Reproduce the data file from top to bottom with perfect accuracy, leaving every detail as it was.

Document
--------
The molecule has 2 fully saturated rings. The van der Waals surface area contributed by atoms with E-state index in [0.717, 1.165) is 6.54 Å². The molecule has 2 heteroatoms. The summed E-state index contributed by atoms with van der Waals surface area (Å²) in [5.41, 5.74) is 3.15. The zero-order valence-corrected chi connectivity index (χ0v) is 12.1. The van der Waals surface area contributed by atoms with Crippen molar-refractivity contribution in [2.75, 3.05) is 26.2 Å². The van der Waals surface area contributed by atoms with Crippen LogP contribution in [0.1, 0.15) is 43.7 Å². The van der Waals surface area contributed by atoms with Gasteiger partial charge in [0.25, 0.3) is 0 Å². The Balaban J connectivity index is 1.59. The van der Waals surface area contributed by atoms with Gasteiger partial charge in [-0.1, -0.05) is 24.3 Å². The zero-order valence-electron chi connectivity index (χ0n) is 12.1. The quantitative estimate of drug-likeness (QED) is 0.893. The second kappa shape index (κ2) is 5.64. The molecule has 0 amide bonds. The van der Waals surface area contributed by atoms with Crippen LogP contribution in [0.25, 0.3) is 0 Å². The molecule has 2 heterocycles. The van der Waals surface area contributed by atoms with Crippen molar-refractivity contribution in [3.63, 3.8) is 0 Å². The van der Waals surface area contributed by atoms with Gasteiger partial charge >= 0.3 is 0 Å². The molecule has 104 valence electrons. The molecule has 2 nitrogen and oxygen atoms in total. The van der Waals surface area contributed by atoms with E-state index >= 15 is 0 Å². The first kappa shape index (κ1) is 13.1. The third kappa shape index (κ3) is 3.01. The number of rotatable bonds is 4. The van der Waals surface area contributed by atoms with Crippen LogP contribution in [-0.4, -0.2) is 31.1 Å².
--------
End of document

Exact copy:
The molecule has 2 fully saturated rings. The van der Waals surface area contributed by atoms with E-state index in [0.717, 1.165) is 6.54 Å². The molecule has 2 heteroatoms. The summed E-state index contributed by atoms with van der Waals surface area (Å²) in [5.41, 5.74) is 3.15. The zero-order valence-corrected chi connectivity index (χ0v) is 12.1. The van der Waals surface area contributed by atoms with Crippen molar-refractivity contribution in [2.75, 3.05) is 26.2 Å². The van der Waals surface area contributed by atoms with Crippen LogP contribution in [0.1, 0.15) is 43.7 Å². The van der Waals surface area contributed by atoms with Gasteiger partial charge in [0.25, 0.3) is 0 Å². The Balaban J connectivity index is 1.59. The van der Waals surface area contributed by atoms with Gasteiger partial charge in [-0.1, -0.05) is 24.3 Å². The zero-order valence-electron chi connectivity index (χ0n) is 12.1. The quantitative estimate of drug-likeness (QED) is 0.893. The second kappa shape index (κ2) is 5.64. The molecule has 0 amide bonds. The van der Waals surface area contributed by atoms with Crippen LogP contribution in [0.25, 0.3) is 0 Å². The molecule has 2 heterocycles. The van der Waals surface area contributed by atoms with Crippen molar-refractivity contribution in [3.63, 3.8) is 0 Å². The van der Waals surface area contributed by atoms with Gasteiger partial charge >= 0.3 is 0 Å². The molecule has 104 valence electrons. The molecule has 2 nitrogen and oxygen atoms in total. The van der Waals surface area contributed by atoms with E-state index >= 15 is 0 Å². The first kappa shape index (κ1) is 13.1. The third kappa shape index (κ3) is 3.01. The number of rotatable bonds is 4. The van der Waals surface area contributed by atoms with Crippen LogP contribution in [-0.4, -0.2) is 31.1 Å².